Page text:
HC Deb 20 December 1888 vol 332 cc883-4

had the following Question on the Paper:—To ask the Postmaster General, If he will reciprocate the conduct of Foreign Postal Authorities, by allowing paid letters of all kinds to follow the addresses in the United Kingdom without further charge; if he will cause the many communications on public business which are addressed to Members of Parliament at the House of Commons to be re-addressed and delivered without further charge for postage; and, if he will cause the sums due from right hon. Members of the House for arrears of postage on re-ad- dressed letters to be collected, so that all Members of the House may have equal treatment in this respect?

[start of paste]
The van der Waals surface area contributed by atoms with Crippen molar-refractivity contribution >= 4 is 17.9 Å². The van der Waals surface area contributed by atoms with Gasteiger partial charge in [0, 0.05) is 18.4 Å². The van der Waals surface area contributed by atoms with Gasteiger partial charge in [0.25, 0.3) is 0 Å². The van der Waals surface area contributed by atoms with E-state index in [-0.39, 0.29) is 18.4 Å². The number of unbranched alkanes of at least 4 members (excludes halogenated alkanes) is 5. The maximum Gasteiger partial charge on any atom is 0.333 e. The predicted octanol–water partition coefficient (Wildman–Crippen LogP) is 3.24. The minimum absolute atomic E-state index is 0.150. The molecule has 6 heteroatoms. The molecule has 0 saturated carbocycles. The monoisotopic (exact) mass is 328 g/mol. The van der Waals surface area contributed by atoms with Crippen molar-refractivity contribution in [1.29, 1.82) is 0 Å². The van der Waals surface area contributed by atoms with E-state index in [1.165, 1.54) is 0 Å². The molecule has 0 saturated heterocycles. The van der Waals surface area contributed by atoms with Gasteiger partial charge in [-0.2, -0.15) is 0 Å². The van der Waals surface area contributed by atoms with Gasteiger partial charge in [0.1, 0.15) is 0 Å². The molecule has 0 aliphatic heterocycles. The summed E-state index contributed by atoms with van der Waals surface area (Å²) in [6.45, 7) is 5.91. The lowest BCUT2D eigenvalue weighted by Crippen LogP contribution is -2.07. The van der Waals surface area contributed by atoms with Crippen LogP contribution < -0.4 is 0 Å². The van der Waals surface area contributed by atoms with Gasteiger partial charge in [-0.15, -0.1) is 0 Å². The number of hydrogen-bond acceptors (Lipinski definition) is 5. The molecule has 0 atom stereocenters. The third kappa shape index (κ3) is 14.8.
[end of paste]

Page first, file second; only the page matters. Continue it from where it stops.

This Question has been on the Paper six or seven times, and it is desirable to answer it. As regards ordinary letters passing through the post from place to place in this country, I am unable to see any reason why they should escape the ordinary postal rate when re-directed and transmitted a second time to a different address. The second service entails on the Department at least as great, if not greater, trouble than the first. Letters from abroad, in similar cases, are relieved from a second charge by the Rules of the Postal Union. Several years have elapsed since Members of this House renounced the exceptional privilege of franking. I do not think it desirable to re-establish this in any form; and I do not believe that the majority of Members of this House desire to receive more favourable treatment for their correspondence than that accorded to their constituents. I am not aware of any case in which any Member of this House has successfully evaded the surcharge upon re-directed letters or papers; but if the hon. Member will supply me with any instance of this, I will inquire into it, and take steps to prevent the recurrence of any such evasion.